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A new tax on landowners coming into view

Residential Zoned Land Tax (“RZLT”)

On 1 November 1512, the ceiling of the Sistine Chapel, painted by Michelangelo, was exhibited to the public for the first time. Just over 500 years later, owners of land in Ireland will be paying close attention to another exhibition with the first RZLT maps expected to be published by local authorities on 1 November 2022.

This will be the first in a series of significant steps towards the first RZLT liability date for landowners on 1 February 2024 and the first pay and file due date of 23 May 2024. The significance of the maps published is that they will identify land which local authorities consider to be within the scope of the RZLT charge.

All landowners should be mindful of this significant change in the existing tax landscape and ensure they consider their exposure of the RZLT in sufficient time to allow for any possible mitigating actions to be taken.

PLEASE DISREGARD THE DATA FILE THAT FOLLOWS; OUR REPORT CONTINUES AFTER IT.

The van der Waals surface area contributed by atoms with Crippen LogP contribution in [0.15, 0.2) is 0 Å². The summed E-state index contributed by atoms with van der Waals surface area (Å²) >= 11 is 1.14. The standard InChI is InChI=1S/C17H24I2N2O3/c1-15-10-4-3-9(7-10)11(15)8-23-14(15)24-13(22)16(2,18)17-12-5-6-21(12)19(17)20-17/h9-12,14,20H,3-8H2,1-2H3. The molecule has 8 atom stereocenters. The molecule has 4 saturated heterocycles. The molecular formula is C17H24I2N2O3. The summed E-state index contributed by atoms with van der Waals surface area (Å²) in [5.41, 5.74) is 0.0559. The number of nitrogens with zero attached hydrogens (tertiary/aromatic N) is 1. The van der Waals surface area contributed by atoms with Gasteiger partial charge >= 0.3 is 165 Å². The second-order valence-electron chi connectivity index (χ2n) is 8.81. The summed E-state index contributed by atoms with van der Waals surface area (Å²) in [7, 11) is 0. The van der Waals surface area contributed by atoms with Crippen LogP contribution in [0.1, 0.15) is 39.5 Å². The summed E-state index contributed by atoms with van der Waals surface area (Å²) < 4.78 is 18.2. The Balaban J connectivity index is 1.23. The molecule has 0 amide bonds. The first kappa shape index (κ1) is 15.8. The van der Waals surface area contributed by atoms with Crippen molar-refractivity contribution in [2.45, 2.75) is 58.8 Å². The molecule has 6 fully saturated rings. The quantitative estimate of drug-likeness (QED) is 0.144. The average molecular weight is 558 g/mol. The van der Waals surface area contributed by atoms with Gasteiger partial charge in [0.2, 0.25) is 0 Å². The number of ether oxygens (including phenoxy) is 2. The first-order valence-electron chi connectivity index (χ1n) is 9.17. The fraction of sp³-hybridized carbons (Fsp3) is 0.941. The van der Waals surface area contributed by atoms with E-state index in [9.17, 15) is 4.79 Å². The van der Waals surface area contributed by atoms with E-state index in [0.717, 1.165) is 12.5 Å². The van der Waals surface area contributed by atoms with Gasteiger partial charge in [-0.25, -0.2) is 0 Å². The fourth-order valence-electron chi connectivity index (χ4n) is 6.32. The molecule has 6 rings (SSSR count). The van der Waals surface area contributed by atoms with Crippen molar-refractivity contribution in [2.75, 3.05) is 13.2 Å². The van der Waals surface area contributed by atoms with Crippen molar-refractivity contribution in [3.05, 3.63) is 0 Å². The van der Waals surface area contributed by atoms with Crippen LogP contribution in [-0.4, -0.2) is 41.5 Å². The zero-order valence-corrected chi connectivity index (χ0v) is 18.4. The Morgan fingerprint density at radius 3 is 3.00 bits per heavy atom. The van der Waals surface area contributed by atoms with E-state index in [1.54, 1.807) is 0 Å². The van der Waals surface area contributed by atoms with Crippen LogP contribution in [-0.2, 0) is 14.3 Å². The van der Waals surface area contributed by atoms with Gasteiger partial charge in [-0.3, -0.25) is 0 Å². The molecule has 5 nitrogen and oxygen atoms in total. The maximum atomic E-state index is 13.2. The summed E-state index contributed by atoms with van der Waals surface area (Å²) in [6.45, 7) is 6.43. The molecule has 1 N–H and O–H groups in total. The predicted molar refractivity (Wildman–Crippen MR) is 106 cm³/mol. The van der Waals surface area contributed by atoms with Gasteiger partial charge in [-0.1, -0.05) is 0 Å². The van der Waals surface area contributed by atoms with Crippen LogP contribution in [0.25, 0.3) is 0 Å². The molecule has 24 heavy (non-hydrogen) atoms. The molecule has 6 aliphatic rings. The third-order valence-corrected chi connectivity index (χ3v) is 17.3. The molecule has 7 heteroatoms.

1. Overview

The purpose of RZLT is to activate land for residential development purposes. The RZLT will operate as a 3% levy on the market value of relevant land on the relevant valuation date.

2. Criteria for inclusion in RZLT map

The following is the criteria for land to be included in the RZLT maps i.e. land that:

  1. is included in a development plan, in accordance with section 10(2) (a) of the Planning and Development Act 2000, or local area plan, in accordance with section 19(2)(a) of the Act of 2000, zoned:
    1. solely or primarily for residential use, or
    2. for a mixture of uses, including residential use
  2. it is reasonable to consider may have access, or be connected, to public infrastructure and facilities, including roads and footpaths, public lighting, foul sewer drainage, surface water drainage and water supply, necessary for dwellings to be developed and with sufficient service capacity available for such development, and
  3. it is reasonable to consider is not affected, in terms of its physical condition, by matters to a sufficient extent to preclude the provision of dwellings, including land likely to be required for the provision of community services (such as schools, hospitals, cafes etc), land that is contaminated or the presence of known archaeological or historic remains.

3. Local authority mapping procedure